"Mo must go," fans chanted last week during another Carolina Hurricanes home loss. Today, Mo went.
At the end of a miserable November, the Hurricanes have dismissed coach Paul Maurice. General manager Jim Rutherford has replaced him with ex-Montreal great Kirk Muller.
This is Muller's first head coaching job at the National Hockey League level.
Muller has been the head coach of the Nashville Predators' AHL affiliate in Milwaukee this season after serving as an assistant coach in Montreal for five years. Credited with architecting the Canadiens' power play that helped oust a powerful Capitals squad from the playoffs two years ago, Muller wasn't destined for the job in Montreal despite having played there. As a player, he won the Stanley Cup with the Habs in 1993, played in six all-star games, and tallied nearly 1,000 points in more than 1,300 games across 19 seasons. He was a strong, two-way center, nicknamed "Captain Kirk" and "Kirk is Work."
His first game will be in Raleigh on Tuesday as the Hurricanes host the Florida Panthers. The Panthers lead the Southeast division. The Canes occupy its cellar.
Paul Maurice coached 920 games with the Hartford/Carolina franchise. This was his second stint with the team. His defense-first style led the low-scoring Canes to the Stanley Cup finals in 2002, where they fell to the Detroit Red Wings in five games. The Canes missed the playoffs the following season, and won their only cup with Peter Laviolette at the helm in 2006. After a similar dip in fortunes, the Canes tried Maurice again, and his forechecking Canes fought their way to the conference finals in 2009, where the Pittsburgh Penguins swept them. Carolina has not returned to the playoffs since, missing out last season by losing their final game at home to Tampa Bay.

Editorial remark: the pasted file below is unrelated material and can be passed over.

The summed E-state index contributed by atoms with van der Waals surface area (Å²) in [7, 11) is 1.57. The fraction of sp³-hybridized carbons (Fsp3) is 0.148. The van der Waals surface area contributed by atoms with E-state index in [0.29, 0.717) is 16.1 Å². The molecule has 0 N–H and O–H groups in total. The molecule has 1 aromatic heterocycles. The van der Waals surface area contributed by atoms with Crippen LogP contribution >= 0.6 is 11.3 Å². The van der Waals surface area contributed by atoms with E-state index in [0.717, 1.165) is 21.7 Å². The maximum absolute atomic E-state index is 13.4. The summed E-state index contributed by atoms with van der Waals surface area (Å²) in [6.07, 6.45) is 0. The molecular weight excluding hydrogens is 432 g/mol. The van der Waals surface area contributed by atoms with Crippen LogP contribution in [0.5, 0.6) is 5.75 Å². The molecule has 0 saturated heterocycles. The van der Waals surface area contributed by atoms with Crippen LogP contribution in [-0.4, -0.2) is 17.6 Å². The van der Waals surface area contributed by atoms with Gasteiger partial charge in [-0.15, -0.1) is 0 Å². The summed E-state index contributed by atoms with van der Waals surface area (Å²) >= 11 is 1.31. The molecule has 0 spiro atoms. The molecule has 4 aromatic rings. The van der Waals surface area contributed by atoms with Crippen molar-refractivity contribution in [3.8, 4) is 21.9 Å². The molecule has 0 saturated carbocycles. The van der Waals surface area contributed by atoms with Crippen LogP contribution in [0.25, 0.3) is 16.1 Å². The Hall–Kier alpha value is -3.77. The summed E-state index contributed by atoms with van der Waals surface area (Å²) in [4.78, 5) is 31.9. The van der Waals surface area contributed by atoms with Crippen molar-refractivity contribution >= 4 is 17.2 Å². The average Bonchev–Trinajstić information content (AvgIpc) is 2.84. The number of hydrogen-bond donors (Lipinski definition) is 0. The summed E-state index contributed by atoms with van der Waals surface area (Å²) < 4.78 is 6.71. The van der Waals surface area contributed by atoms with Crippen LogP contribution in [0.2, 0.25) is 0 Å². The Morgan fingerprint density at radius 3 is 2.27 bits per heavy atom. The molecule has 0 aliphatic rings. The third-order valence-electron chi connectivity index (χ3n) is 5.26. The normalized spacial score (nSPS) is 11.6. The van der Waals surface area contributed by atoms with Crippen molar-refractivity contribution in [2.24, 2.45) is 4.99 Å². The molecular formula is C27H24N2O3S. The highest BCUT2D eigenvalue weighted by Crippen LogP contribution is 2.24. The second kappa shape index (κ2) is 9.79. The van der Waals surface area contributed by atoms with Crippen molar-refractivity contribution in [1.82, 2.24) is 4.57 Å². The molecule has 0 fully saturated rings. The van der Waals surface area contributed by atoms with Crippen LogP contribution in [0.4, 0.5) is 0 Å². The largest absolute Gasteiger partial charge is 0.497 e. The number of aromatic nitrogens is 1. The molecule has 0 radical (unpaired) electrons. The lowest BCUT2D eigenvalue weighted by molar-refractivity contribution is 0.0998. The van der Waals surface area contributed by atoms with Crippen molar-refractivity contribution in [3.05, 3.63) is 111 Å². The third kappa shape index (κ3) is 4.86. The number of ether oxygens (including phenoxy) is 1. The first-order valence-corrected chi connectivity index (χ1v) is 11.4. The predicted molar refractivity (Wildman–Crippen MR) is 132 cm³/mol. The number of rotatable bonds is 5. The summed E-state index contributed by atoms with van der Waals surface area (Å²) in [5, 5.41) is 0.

Here's a suggestion for Muller. Take the captain's "C" off Eric Staal's sweater. Let him be just a player. Make Jeff Skinner or even Jay Harrison, who seems to be stepping up in the locker room, another alternate captain and play for a while without a captain. Then, in April, put the "C" on the most appropriate player.
Staal is at a fork in the road of his career, and Muller should grab his steering wheel. Down one path, we will be able to replace Muller's name with Staal's in the career-rundown sentence a couple paragraphs above. Down the other path—the path he's following this season—he will become the one of the storied Staal family that never fulfilled his promise.
A look at the league standings might cause one to utter "The Canes stink," but the fact is, this is not a bad roster of players. Put the roster next to that of all but the top teams and you don't see much of a difference. But there's a spark missing. Erik Cole, departed via free agency to Montreal, might have been that spark. But a coach should be able to change flints. This team is simply not anywhere near as bad as its record.
Another thing worth mentioning about Sunday's loss in Ottawa—Tomas Kaberle was a healthy scratch. Could a trade be imminent? Pierre LeBrun mentioned that Rutherford had been trying to trade Kaberle in an ESPN.com chat with Scott Burnside. GMs scratch players sometimes when a deal is in the last stage of being closed, rather than risk an injury to the player that would scuttle it. But with the paltry numbers Kaberle has put up—along with his hefty price tag ($4.25 million) and term (two more seasons after this one)—what team would want him? Perhaps Philadelphia, a well-heeled team that likes high-profile players and might need a point man for their power play now that Chris Pronger's health has become a question? It is time to wildly speculate about this.
Coincidentally, the Washington Capitals also changed coaches today. Gone is Bruce Boudreau who, along with Maurice, was one of the wittiest men in recent years to stand behind a bench. Former Caps warrior Dale Hunter takes the helm in the nation's capital. Since his retirement in 1999, he's had fantastic success guiding the OHL London Knights for 11 seasons.